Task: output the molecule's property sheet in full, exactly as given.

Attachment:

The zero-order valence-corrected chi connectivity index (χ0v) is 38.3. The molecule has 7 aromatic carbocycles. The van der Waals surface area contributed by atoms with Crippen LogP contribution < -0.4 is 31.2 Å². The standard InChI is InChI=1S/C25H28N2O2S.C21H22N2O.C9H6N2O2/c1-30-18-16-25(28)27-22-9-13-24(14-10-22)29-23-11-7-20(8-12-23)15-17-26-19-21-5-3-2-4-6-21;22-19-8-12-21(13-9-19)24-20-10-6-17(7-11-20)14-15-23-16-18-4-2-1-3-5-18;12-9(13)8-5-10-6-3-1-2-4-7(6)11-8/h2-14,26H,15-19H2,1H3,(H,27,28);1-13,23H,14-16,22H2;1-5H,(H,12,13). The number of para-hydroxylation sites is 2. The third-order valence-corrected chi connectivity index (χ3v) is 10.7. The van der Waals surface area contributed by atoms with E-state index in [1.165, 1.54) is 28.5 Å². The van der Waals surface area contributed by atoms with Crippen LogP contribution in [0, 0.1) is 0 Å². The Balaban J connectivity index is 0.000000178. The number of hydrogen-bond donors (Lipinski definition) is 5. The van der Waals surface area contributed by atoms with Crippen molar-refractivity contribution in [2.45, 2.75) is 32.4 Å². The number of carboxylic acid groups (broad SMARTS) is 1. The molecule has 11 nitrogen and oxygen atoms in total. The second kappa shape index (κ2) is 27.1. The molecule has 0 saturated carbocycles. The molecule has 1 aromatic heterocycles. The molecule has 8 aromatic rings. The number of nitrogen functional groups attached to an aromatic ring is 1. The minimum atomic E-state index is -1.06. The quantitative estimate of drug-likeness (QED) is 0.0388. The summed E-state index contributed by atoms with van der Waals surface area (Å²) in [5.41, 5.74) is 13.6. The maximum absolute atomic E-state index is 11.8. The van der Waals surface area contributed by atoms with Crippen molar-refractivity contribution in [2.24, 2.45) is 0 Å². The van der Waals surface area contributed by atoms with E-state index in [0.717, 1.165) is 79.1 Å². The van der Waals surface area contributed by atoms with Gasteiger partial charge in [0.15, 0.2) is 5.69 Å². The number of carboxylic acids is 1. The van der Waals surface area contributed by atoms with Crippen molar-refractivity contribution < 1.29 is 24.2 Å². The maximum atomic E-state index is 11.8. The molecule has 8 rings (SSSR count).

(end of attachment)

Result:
The zero-order valence-corrected chi connectivity index (χ0v) is 38.3. The molecule has 7 aromatic carbocycles. The van der Waals surface area contributed by atoms with Crippen LogP contribution < -0.4 is 31.2 Å². The standard InChI is InChI=1S/C25H28N2O2S.C21H22N2O.C9H6N2O2/c1-30-18-16-25(28)27-22-9-13-24(14-10-22)29-23-11-7-20(8-12-23)15-17-26-19-21-5-3-2-4-6-21;22-19-8-12-21(13-9-19)24-20-10-6-17(7-11-20)14-15-23-16-18-4-2-1-3-5-18;12-9(13)8-5-10-6-3-1-2-4-7(6)11-8/h2-14,26H,15-19H2,1H3,(H,27,28);1-13,23H,14-16,22H2;1-5H,(H,12,13). The number of para-hydroxylation sites is 2. The third-order valence-corrected chi connectivity index (χ3v) is 10.7. The van der Waals surface area contributed by atoms with E-state index in [1.165, 1.54) is 28.5 Å². The van der Waals surface area contributed by atoms with Crippen LogP contribution in [0, 0.1) is 0 Å². The Balaban J connectivity index is 0.000000178. The number of hydrogen-bond donors (Lipinski definition) is 5. The van der Waals surface area contributed by atoms with Crippen molar-refractivity contribution in [2.45, 2.75) is 32.4 Å². The number of carboxylic acid groups (broad SMARTS) is 1. The molecule has 11 nitrogen and oxygen atoms in total. The second kappa shape index (κ2) is 27.1. The molecule has 0 saturated carbocycles. The molecule has 1 aromatic heterocycles. The molecule has 8 aromatic rings. The number of nitrogen functional groups attached to an aromatic ring is 1. The minimum atomic E-state index is -1.06. The quantitative estimate of drug-likeness (QED) is 0.0388. The summed E-state index contributed by atoms with van der Waals surface area (Å²) in [5.41, 5.74) is 13.6. The maximum absolute atomic E-state index is 11.8. The van der Waals surface area contributed by atoms with Crippen molar-refractivity contribution in [2.24, 2.45) is 0 Å². The van der Waals surface area contributed by atoms with E-state index in [0.717, 1.165) is 79.1 Å². The van der Waals surface area contributed by atoms with Gasteiger partial charge in [0.15, 0.2) is 5.69 Å². The number of carboxylic acids is 1. The van der Waals surface area contributed by atoms with Crippen molar-refractivity contribution < 1.29 is 24.2 Å². The maximum atomic E-state index is 11.8. The molecule has 8 rings (SSSR count).